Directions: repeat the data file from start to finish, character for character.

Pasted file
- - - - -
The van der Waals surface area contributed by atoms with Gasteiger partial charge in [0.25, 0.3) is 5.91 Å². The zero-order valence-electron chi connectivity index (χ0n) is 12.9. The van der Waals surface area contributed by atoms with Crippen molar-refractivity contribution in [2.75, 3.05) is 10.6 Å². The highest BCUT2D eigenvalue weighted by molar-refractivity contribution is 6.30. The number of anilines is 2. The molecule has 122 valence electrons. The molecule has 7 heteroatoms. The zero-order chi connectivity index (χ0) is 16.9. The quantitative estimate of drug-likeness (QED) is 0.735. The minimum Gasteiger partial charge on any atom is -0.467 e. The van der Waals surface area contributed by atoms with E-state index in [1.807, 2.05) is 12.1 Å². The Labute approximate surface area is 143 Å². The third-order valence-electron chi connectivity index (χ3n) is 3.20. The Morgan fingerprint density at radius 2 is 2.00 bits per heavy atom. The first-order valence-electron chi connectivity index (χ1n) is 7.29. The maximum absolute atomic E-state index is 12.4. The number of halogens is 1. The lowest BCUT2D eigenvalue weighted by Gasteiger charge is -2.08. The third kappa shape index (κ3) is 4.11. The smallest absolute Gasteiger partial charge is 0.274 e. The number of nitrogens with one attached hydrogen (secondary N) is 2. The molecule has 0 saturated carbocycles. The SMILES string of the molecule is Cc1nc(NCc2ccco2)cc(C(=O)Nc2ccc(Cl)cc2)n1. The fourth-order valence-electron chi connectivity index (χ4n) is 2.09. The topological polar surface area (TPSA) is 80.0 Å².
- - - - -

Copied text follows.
The van der Waals surface area contributed by atoms with Gasteiger partial charge in [0.25, 0.3) is 5.91 Å². The zero-order valence-electron chi connectivity index (χ0n) is 12.9. The van der Waals surface area contributed by atoms with Crippen molar-refractivity contribution in [2.75, 3.05) is 10.6 Å². The highest BCUT2D eigenvalue weighted by molar-refractivity contribution is 6.30. The number of anilines is 2. The molecule has 122 valence electrons. The molecule has 7 heteroatoms. The zero-order chi connectivity index (χ0) is 16.9. The quantitative estimate of drug-likeness (QED) is 0.735. The minimum Gasteiger partial charge on any atom is -0.467 e. The van der Waals surface area contributed by atoms with E-state index in [1.807, 2.05) is 12.1 Å². The Labute approximate surface area is 143 Å². The third-order valence-electron chi connectivity index (χ3n) is 3.20. The Morgan fingerprint density at radius 2 is 2.00 bits per heavy atom. The first-order valence-electron chi connectivity index (χ1n) is 7.29. The maximum absolute atomic E-state index is 12.4. The number of halogens is 1. The lowest BCUT2D eigenvalue weighted by Gasteiger charge is -2.08. The third kappa shape index (κ3) is 4.11. The smallest absolute Gasteiger partial charge is 0.274 e. The number of nitrogens with one attached hydrogen (secondary N) is 2. The molecule has 0 saturated carbocycles. The SMILES string of the molecule is Cc1nc(NCc2ccco2)cc(C(=O)Nc2ccc(Cl)cc2)n1. The fourth-order valence-electron chi connectivity index (χ4n) is 2.09. The topological polar surface area (TPSA) is 80.0 Å².